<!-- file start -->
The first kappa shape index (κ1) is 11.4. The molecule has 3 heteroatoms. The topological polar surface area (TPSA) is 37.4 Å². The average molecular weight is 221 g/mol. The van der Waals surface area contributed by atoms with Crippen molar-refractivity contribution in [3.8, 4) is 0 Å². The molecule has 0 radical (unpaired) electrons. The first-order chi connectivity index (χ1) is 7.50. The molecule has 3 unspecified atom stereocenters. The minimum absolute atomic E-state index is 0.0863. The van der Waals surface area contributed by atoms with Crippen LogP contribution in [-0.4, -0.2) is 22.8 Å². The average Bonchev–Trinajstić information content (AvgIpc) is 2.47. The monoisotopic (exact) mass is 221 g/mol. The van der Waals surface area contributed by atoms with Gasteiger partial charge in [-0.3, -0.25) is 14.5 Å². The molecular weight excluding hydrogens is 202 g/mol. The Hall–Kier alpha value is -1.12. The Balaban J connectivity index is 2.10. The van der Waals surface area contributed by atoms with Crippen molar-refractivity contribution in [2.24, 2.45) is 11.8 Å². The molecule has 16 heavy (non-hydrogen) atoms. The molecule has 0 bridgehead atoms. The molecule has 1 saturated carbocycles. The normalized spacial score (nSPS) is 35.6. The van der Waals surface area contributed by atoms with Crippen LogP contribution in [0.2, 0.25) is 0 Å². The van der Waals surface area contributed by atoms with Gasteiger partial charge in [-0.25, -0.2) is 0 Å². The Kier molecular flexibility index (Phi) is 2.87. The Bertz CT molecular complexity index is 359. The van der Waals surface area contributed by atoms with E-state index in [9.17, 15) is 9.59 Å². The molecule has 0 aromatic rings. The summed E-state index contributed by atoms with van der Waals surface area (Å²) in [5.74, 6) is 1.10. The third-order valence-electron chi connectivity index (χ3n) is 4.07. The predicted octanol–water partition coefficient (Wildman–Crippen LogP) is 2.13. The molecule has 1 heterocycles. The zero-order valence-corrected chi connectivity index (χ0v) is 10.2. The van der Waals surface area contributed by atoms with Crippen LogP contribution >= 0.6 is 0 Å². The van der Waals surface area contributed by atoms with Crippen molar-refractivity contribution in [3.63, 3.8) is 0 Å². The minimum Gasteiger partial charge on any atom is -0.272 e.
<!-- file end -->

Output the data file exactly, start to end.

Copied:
The first kappa shape index (κ1) is 11.4. The molecule has 3 heteroatoms. The topological polar surface area (TPSA) is 37.4 Å². The average molecular weight is 221 g/mol. The van der Waals surface area contributed by atoms with Crippen molar-refractivity contribution in [3.8, 4) is 0 Å². The molecule has 0 radical (unpaired) electrons. The first-order chi connectivity index (χ1) is 7.50. The molecule has 3 unspecified atom stereocenters. The minimum absolute atomic E-state index is 0.0863. The van der Waals surface area contributed by atoms with Crippen LogP contribution in [-0.4, -0.2) is 22.8 Å². The average Bonchev–Trinajstić information content (AvgIpc) is 2.47. The monoisotopic (exact) mass is 221 g/mol. The van der Waals surface area contributed by atoms with Gasteiger partial charge in [-0.3, -0.25) is 14.5 Å². The molecular weight excluding hydrogens is 202 g/mol. The Hall–Kier alpha value is -1.12. The Balaban J connectivity index is 2.10. The van der Waals surface area contributed by atoms with Crippen molar-refractivity contribution in [2.24, 2.45) is 11.8 Å². The molecule has 16 heavy (non-hydrogen) atoms. The molecule has 0 bridgehead atoms. The molecule has 1 saturated carbocycles. The normalized spacial score (nSPS) is 35.6. The van der Waals surface area contributed by atoms with Crippen LogP contribution in [0.2, 0.25) is 0 Å². The van der Waals surface area contributed by atoms with Gasteiger partial charge in [-0.25, -0.2) is 0 Å². The Kier molecular flexibility index (Phi) is 2.87. The Bertz CT molecular complexity index is 359. The van der Waals surface area contributed by atoms with E-state index in [9.17, 15) is 9.59 Å². The molecule has 0 aromatic rings. The summed E-state index contributed by atoms with van der Waals surface area (Å²) in [5.74, 6) is 1.10. The third-order valence-electron chi connectivity index (χ3n) is 4.07. The predicted octanol–water partition coefficient (Wildman–Crippen LogP) is 2.13. The molecule has 1 heterocycles. The zero-order valence-corrected chi connectivity index (χ0v) is 10.2. The van der Waals surface area contributed by atoms with Crippen LogP contribution >= 0.6 is 0 Å². The van der Waals surface area contributed by atoms with Crippen molar-refractivity contribution in [3.63, 3.8) is 0 Å². The minimum Gasteiger partial charge on any atom is -0.272 e.